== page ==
“Yea, but we do.”

I was in the gym the other day and there were weights all over the place, but they weren’t on any racks. Some dumbells were strewn on the floor and the barbells were left on the bars. I arranged the weights that I needed, racking some to make room for the weight I wanted, and I did my exercises. When I was done, I started to put the weights back, but I hesitated, thinking, “Why should I? No one else did.” Then I thought of Erik.

Erik is one of my most interesting friends. He is a writer, which might explain why he was so interesting. He likes Goth clubs, but he always seemed to be an outsider, like he was researching a book he was writing. He dresses their way, he likes the same music, and he is highly tolerant of their unique lifestyle. But Erik isn’t angry at anyone. In fact, he likes everyone. His smile literally beams as shiny as his shaved head and black combat boots. I like Erik because he simply does his thing, with adventurous heart and a thinking mind. I visited him soon after he had moved to Las Vegas and we found ourselves in his gym.

We did bench press and the weights were not racked. We arranged the weight for ourselves and did our sets, taking turns until I finished the last set. Erik started putting the weights away, and I said, “Erik, let’s leave them. Other people didn’t put their weights away.” Erik didn’t look up as he continued pulling off barbells, “Yea, but we do.”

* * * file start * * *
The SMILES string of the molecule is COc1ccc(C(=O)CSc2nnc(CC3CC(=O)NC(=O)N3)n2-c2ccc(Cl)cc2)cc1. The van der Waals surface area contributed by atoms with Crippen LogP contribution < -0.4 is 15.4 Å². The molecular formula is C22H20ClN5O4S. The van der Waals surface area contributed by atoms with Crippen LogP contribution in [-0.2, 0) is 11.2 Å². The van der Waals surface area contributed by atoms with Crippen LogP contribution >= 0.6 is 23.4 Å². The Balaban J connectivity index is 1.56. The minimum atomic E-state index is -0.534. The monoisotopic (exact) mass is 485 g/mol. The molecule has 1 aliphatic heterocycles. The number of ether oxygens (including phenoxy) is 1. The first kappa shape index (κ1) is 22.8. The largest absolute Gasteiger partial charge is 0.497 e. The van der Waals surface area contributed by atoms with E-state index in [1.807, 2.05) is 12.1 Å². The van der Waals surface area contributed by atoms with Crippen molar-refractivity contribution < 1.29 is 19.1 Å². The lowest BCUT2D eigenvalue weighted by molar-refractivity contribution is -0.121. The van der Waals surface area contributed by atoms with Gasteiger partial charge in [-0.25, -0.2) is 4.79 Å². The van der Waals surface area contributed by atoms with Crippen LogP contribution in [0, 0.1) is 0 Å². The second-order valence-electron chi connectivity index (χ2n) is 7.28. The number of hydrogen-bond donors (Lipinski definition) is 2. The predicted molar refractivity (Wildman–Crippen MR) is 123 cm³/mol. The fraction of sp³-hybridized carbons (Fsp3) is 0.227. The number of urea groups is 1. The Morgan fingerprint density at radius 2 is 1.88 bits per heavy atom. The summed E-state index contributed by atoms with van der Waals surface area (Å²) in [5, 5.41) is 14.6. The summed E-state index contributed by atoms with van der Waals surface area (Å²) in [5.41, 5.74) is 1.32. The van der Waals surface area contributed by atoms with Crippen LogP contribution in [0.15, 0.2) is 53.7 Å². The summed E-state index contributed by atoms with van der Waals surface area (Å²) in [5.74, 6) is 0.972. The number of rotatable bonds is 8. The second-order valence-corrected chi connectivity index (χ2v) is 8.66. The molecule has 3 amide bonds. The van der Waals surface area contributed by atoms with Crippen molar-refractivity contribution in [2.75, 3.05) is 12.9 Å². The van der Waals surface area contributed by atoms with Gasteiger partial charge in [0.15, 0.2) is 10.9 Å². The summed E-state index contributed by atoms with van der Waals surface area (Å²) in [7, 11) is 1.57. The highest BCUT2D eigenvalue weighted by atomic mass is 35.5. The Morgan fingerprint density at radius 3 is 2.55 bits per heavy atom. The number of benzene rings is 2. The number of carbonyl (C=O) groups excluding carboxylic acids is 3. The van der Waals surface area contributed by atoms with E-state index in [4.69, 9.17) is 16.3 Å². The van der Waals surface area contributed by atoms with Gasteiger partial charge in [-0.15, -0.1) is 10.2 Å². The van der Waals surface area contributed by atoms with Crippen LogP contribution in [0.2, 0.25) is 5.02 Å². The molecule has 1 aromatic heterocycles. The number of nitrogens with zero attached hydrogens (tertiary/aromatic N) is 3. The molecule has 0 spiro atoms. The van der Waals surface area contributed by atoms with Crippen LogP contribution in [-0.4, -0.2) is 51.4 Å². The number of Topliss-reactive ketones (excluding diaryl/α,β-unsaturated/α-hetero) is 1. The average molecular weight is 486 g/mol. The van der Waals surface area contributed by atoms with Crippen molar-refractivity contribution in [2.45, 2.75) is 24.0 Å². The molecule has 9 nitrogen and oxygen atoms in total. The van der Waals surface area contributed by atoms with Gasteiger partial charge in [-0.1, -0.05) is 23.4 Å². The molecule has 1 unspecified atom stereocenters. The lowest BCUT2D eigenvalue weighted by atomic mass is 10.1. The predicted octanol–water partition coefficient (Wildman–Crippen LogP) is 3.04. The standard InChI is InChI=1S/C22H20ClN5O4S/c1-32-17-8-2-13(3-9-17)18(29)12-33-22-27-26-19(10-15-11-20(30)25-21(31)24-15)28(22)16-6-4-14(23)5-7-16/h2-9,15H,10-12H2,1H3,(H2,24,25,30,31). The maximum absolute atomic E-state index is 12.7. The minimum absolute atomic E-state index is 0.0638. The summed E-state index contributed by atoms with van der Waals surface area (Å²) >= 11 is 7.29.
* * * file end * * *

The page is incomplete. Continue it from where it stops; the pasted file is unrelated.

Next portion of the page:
I thought about this a few days ago, although I’d shrugged it off at the time and helped him begrudgingly. I thought about how easy it is to pass up doing the right thing. Our actions are lost in anonymity… all of us shop at the big superstores which use greeters now as they try to replicate the feeling of the mom and pop shops that they (and us) are putting out of business. We buy things made in the China because it would require serious effort to go without that item or find an alternative to it that was made here. It’s easy to keep our money and retirement accounts with the Wall St banks after they defrauded people, because everyone else is. What difference does it make when there are so many people out there doing the same thing?

The difference is because it’s wrong.

So I returned my weights to the rack. No biggie, I know. And I’m only one person. But I’m part of a larger environment, and if I don’t think about that, and more importantly, if I don’t do something about it, then I am part of the problem. Other people may not do anything, but Erik’s words are still strong in my head:

“Yea, but we do.”

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